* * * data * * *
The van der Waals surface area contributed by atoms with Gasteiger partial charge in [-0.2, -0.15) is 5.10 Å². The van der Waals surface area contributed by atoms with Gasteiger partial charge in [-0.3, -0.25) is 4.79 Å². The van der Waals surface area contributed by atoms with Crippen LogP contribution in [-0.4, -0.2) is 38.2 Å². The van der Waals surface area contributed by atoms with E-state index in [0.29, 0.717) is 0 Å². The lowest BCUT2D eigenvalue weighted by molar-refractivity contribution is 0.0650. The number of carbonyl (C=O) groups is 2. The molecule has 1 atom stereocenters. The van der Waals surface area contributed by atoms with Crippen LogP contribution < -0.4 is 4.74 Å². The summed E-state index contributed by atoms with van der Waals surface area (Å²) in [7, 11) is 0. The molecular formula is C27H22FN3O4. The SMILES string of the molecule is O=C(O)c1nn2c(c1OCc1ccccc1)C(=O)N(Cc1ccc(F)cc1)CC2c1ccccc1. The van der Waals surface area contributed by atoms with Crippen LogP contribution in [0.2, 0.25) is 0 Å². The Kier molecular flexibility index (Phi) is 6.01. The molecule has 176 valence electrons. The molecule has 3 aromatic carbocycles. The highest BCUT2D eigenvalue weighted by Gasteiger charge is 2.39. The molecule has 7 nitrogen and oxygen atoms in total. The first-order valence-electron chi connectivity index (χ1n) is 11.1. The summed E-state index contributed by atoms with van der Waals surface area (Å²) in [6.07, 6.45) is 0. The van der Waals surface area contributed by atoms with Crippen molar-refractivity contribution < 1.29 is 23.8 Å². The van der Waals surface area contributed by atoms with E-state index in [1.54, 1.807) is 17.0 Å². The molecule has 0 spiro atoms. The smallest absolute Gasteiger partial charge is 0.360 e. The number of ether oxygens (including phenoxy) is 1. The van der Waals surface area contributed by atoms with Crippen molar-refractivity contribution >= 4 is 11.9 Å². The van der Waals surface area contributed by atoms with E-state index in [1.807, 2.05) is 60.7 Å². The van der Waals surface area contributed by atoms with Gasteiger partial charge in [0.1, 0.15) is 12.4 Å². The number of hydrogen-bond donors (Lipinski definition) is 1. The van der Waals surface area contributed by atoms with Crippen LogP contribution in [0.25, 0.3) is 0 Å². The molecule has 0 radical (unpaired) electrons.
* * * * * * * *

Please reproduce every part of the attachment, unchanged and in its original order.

The van der Waals surface area contributed by atoms with Gasteiger partial charge in [-0.2, -0.15) is 5.10 Å². The van der Waals surface area contributed by atoms with Gasteiger partial charge in [-0.3, -0.25) is 4.79 Å². The van der Waals surface area contributed by atoms with Crippen LogP contribution in [-0.4, -0.2) is 38.2 Å². The van der Waals surface area contributed by atoms with E-state index in [0.29, 0.717) is 0 Å². The lowest BCUT2D eigenvalue weighted by molar-refractivity contribution is 0.0650. The number of carbonyl (C=O) groups is 2. The molecule has 1 atom stereocenters. The van der Waals surface area contributed by atoms with Crippen LogP contribution < -0.4 is 4.74 Å². The summed E-state index contributed by atoms with van der Waals surface area (Å²) in [7, 11) is 0. The molecular formula is C27H22FN3O4. The SMILES string of the molecule is O=C(O)c1nn2c(c1OCc1ccccc1)C(=O)N(Cc1ccc(F)cc1)CC2c1ccccc1. The van der Waals surface area contributed by atoms with Crippen LogP contribution in [0.2, 0.25) is 0 Å². The Kier molecular flexibility index (Phi) is 6.01. The molecule has 176 valence electrons. The molecule has 3 aromatic carbocycles. The highest BCUT2D eigenvalue weighted by Gasteiger charge is 2.39. The molecule has 7 nitrogen and oxygen atoms in total. The first-order valence-electron chi connectivity index (χ1n) is 11.1. The summed E-state index contributed by atoms with van der Waals surface area (Å²) in [6.07, 6.45) is 0. The van der Waals surface area contributed by atoms with Crippen molar-refractivity contribution < 1.29 is 23.8 Å². The van der Waals surface area contributed by atoms with E-state index in [1.54, 1.807) is 17.0 Å². The molecule has 0 spiro atoms. The smallest absolute Gasteiger partial charge is 0.360 e. The number of ether oxygens (including phenoxy) is 1. The van der Waals surface area contributed by atoms with Crippen molar-refractivity contribution >= 4 is 11.9 Å². The van der Waals surface area contributed by atoms with E-state index in [1.807, 2.05) is 60.7 Å². The van der Waals surface area contributed by atoms with Gasteiger partial charge in [0.1, 0.15) is 12.4 Å². The number of hydrogen-bond donors (Lipinski definition) is 1. The van der Waals surface area contributed by atoms with Crippen LogP contribution in [0.25, 0.3) is 0 Å². The molecule has 0 radical (unpaired) electrons.